For those of us doing ED, they also have an executive style lounge, with free food and drinks. After a short wait, we met with the man who was going to give us our car. They normally take you through an electronic video game like simulator to walk through car handling but it wasn’t working. We instead walked down the stairs from the third floor to the second floor where they deliver the cars. There were several cars scattered about that were going to be delivered shortly and when we start to walk up to ours, they turn on the turn style the car is on so the car sits there spinning so that you can see it from all angles. They then took our picture with the car and he spent about 15-20 minutes going over all of the cars features. Then we were off. The delivery area is circular and you drive all the way around it like taking a victory lap. 

Our M235i at the BMW Welt

 

When we were in Spain we found the importance of GPS while driving in Europe. Last ED, I had nav on the car so they provided maps of Europe. I use nav so rarely that I didn’t see the value of paying for it on my new car. Garmin came out a short while ago with an offline program for the iPhone that I downloaded because data costs while roaming internationally are expensive and both Shannon and my iPhones were locked (Shannon became available for unlocking on Sunday so we are going through the process now to unlock here iPhone and we will get a Croatian SIM so we can get inexpensive data). The problem came in that I downloaded the new iOS for my phone early and the program would crash. So when once we had the car we went to Germany’s version of Best Buy and bought a new Garmin.

We stopped back by the Welt for a few BMW momentos and then went into downtown Munich. We wondered around, looking at $30,000 and $40,000 watches in the windows and had lunch near Marienplatz. I hadn’t gotten a call on my cell about our luggage so we went back to the hotel. No word there so we went to the airport. We had to get what was basically a boarding pass to get through security and went back down to the baggage area.

There were bags everywhere, as there had been the night before. All around the baggage carousel where stacks of bags, hundreds of bags. We looked through all of them but ours weren’t there. At this point we had been in the same clothes for about 48 hours and it was getting kind of old. We talked to the same very nice man we had worked with before and he sent another message to Hamburg. He realized that we were driving to Croatia the next day and was obviously doing everything he could to try and get us our bags.

We then drove all the way through Munich to Andechs Monastery, the same place we went the night after we picked up our car the last time. They have been brewing beer there since 1455. It is a nice drive about 25 miles southwest of Munich. Located up on a hill with an indoor area and an outdoor area to enjoy their beer and food. Our last time here, when we got food the man who was getting us our food at the counter cafeteria style became incredibly mad when we didn’t want pretzels and after trying to give us one actually threw it back into the bin. We had eaten several pretzels over the last few days and didn’t want another but apparently we insulted him. This time, after having eaten a late lunch we didn’t want much food but we did each have a pretzel, which was very good.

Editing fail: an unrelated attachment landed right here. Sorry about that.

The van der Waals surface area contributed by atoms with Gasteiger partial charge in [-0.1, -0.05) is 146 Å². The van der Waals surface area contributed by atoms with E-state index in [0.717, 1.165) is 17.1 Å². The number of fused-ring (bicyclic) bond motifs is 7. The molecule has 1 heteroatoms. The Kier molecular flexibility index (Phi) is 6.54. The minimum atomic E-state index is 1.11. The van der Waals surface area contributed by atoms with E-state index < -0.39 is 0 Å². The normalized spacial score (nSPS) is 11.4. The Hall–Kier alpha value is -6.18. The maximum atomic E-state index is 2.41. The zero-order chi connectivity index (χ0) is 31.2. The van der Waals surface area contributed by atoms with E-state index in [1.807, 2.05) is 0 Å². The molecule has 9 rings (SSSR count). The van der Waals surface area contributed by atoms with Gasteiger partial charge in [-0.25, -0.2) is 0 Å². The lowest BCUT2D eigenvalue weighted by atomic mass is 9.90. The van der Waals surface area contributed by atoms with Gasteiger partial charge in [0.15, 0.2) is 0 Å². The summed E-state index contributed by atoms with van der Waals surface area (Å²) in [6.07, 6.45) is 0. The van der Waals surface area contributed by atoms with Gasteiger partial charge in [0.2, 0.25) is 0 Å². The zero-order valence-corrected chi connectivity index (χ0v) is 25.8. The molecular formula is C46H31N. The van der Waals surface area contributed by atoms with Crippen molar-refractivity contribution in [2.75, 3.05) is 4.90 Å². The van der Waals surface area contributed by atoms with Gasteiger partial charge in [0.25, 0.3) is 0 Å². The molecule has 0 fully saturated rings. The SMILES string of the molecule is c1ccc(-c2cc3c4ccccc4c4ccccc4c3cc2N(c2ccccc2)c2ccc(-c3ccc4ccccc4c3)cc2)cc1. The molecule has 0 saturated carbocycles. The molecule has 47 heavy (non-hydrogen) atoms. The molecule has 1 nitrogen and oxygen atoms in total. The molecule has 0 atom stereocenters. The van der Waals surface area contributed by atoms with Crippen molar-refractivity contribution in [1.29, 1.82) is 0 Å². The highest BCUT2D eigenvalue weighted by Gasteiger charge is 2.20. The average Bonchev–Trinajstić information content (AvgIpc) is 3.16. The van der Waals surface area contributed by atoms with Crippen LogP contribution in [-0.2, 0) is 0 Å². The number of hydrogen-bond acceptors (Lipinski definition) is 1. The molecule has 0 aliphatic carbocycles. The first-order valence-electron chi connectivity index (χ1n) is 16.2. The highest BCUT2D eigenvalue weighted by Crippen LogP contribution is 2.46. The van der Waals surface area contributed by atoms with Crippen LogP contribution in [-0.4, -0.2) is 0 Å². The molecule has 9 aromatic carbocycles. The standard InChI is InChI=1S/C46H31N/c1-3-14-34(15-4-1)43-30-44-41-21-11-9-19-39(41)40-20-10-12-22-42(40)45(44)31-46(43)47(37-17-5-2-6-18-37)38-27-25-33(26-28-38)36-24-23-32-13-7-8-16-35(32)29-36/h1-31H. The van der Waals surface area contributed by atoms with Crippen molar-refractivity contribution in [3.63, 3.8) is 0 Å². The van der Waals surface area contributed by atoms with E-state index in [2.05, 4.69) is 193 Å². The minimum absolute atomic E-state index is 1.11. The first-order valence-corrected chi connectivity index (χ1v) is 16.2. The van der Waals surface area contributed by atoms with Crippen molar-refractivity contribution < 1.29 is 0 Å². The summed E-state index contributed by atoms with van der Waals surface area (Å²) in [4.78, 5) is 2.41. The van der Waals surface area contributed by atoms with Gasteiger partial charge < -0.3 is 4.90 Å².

The next morning (Tuesday) we went on to a website that allowed us to track our bags and while the status on mine had been updated to show delivery was underway, the status on Shannon’s stilled showed that they were still trying to find it. We had reservations for an apartment in Rovinj, Croatia for Tuesday night, which was a 6 hour drive away. This left me wondering what to do. Do we try and pickup my bag at the airport? Do we wait around the hotel until the last possible moment? Or do we just leave and wait for the bags to catch-up with us at some point or worst case until we come back to Munich in 10 days?

If we were going to be without bags for sometime we needed to get some essentials so we went to a mall in Munich. Slightly different from American malls with things like butcher shops and locksmiths. A few stores you would recognize, like Crocs but many you wouldn’t. We picked up some essentials like shampoo and socks and underwear.

By the time we left Shannon’s recommendation of going to the airport to see if we could get at least my bag seemed like the best thing to do. While I didn’t want to have my stuff while Shannon didn’t have hers seemed wrong, it did make sense. So went back to the airport, went back through security and went through all the bags around the carousel. Nothing. So we went in the office and there was my bag. We then ended up working with another wonderful woman to get all the details worked out about where we were going and what we could do. She even gave us their direct telephone number that is never supposed to be given to customers. I wanted to use the bathroom before we started our drive to Croatia and Shannon decided to walk around one more time. When I came out of the bathroom there was Shannon with both of our bags! She found it in an area we walked by but she came at it from the opposite direction and the pink lock on it caught her eye.